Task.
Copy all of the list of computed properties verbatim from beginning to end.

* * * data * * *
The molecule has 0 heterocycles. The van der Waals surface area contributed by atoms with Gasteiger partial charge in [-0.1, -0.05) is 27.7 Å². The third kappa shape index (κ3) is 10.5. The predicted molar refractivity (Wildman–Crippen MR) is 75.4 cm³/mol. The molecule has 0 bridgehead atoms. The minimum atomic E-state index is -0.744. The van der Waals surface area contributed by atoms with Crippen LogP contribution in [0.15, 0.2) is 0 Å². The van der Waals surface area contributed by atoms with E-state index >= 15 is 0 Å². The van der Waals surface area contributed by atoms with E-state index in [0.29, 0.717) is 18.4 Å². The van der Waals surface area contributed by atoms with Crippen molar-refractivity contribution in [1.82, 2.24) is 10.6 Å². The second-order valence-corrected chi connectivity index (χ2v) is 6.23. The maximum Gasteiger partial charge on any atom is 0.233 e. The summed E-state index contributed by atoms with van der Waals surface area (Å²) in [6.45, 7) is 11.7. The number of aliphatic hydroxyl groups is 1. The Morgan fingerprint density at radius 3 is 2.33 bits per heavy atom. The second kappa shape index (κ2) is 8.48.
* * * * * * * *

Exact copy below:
The molecule has 0 heterocycles. The van der Waals surface area contributed by atoms with Gasteiger partial charge in [-0.1, -0.05) is 27.7 Å². The third kappa shape index (κ3) is 10.5. The predicted molar refractivity (Wildman–Crippen MR) is 75.4 cm³/mol. The molecule has 0 bridgehead atoms. The minimum atomic E-state index is -0.744. The van der Waals surface area contributed by atoms with Crippen LogP contribution in [0.15, 0.2) is 0 Å². The van der Waals surface area contributed by atoms with E-state index >= 15 is 0 Å². The van der Waals surface area contributed by atoms with E-state index in [0.29, 0.717) is 18.4 Å². The van der Waals surface area contributed by atoms with Crippen molar-refractivity contribution in [1.82, 2.24) is 10.6 Å². The second-order valence-corrected chi connectivity index (χ2v) is 6.23. The maximum Gasteiger partial charge on any atom is 0.233 e. The summed E-state index contributed by atoms with van der Waals surface area (Å²) in [6.45, 7) is 11.7. The number of aliphatic hydroxyl groups is 1. The Morgan fingerprint density at radius 3 is 2.33 bits per heavy atom. The second kappa shape index (κ2) is 8.48.